PITTSBURGH -- Unlike last year's MLB Draft, which saw the Pirates select four of their eight high school draftees on Day 1, the Bucs focused much of their early attention on selecting college players. Through the first two days, nine of their 11 picks were selected out of college. They
PITTSBURGH -- Unlike last year's MLB Draft, which saw the Pirates select four of their eight high school draftees on Day 1, the Bucs focused much of their early attention on selecting college players. Through the first two days, nine of their 11 picks were selected out of college. They dipped into the high school talent pool on Day 3 of the Draft, however, drafting eight prep players in their final 30 picks.
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It appears the gem of the class is No. 10 overall selection Travis Swaggerty, who was the first top 10 pick for the Pirates since Austin Meadows was taken No. 9 overall in 2013.
:: 2018 Draft coverage ::
Swaggerty, an outfielder from the University of South Alabama, entered as MLB Pipeline's No. 11 Draft prospect. After coming into college as a two-way player, he quickly quit pitching to focus solely on hitting. He slashed .296/.455/.526 with 10 doubles, 13 home runs and 39 RBIs during his senior year.
"There's a player, premium position, that has a chance to hit in all three facets of the game," Pirates senior director of amateur scouting Joe DelliCarri said on Monday. "[He] stood out at that part of the board that he was the right fit for us there."
The Pirates also selected a pair of high school right-handers -- Competitive Balance Round A pick Gunnar Hoglund (36th overall) and second-rounder Braxton Ashcraft (51st overall) -- on Day 1. They followed by taking eight consecutive college players on Day 2, and finished the Draft with 31 college players and 10 from high school.
According to the Tampa Bay Times, the Pirates have agreed to terms with Hoglund, who is currently committed to Mississippi. Meanwhile, Ashcraft told KXXV-TV in Texas that the Pirates hope to fly him up to sign before next week.
When asked whether signability played a factor in selecting a plethora of college players on the first two days of the Draft, general manager Neal Huntington said the Pirates were distributing their money aggressively due to the way the pool system is set up.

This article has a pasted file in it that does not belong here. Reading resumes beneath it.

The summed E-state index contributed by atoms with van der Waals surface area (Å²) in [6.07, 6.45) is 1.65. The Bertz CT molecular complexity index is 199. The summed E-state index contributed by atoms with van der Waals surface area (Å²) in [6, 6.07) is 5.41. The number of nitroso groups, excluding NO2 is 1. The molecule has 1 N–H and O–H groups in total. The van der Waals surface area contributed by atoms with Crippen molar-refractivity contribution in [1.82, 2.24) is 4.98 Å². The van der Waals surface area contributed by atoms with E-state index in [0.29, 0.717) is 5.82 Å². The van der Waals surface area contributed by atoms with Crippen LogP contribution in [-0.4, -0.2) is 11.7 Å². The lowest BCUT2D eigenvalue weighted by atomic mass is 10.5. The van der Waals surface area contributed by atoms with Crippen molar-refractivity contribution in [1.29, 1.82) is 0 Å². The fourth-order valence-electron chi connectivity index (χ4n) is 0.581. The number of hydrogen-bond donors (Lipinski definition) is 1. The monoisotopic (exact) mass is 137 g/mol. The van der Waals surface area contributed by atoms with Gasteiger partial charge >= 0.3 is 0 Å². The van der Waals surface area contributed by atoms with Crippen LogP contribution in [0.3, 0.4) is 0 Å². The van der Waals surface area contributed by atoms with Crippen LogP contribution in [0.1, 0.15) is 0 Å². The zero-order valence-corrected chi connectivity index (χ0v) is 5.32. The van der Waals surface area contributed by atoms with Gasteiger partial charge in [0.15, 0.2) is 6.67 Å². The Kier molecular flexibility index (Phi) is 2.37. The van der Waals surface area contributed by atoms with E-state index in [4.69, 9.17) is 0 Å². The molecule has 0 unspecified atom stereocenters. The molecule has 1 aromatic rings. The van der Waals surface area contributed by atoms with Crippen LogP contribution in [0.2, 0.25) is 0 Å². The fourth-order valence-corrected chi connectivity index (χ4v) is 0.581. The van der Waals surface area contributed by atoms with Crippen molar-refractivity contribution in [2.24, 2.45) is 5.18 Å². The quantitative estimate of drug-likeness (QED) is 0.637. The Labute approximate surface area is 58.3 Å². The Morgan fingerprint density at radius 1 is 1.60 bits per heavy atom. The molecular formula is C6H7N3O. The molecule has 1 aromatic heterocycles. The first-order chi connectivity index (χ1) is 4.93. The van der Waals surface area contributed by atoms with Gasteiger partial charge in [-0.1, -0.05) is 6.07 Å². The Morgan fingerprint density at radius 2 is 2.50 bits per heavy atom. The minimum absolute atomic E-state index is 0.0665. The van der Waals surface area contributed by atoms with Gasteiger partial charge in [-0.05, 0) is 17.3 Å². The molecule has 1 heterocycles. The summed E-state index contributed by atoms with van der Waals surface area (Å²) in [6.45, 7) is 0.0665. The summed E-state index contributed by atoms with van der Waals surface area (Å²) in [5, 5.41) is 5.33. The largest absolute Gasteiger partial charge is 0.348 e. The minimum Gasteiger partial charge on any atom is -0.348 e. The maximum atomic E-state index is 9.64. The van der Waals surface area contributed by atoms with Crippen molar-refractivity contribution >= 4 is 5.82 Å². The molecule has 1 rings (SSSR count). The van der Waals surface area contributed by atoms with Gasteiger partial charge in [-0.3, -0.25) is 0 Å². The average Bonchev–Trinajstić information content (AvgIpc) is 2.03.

"The reality is that there's a finite number [of money] that you can use to sign players," Huntington said on Tuesday. "It wasn't that we walked away from some players because we couldn't afford them. We walked away from players because maybe they didn't fit in our pool, or we chose the players that we liked the best."
The Pirates ended up with 14 right-handed pitchers, three lefties, four catchers, 10 outfielders and 10 infielders.
Pittsburgh selected another outfield slugger on Day 3 when it took Jonah Davis out of UC Berkeley in the 15th round (444th overall). Davis' junior stats in 2018 jumped off the page, as he batted .321 with two triples, 14 home runs and 58 RBIs over 54 games.
Another intriguing Day 3 pick came in the 19th round, when the Bucs continued a recent trend by selecting right-hander Will Kobos (564th overall). It marked the fourth consecutive year they've drafted a player from George Washington, which is coached by former Pirates hitting coach Gregg Ritchie.
The Pirates also selected a local product in the 28th round, taking University of Delaware infielder Nick Patten. Patten began his high school career at Butler High School, north of Pittsburgh, before transferring to IMG Academy. The University of Delaware also recently produced right-hander Chad Kuhl, who was drafted by the Pirates in 2013 after his junior season with the Blue Hens.
Mason Wittner is a reporter for MLB.com based in Pittsburgh.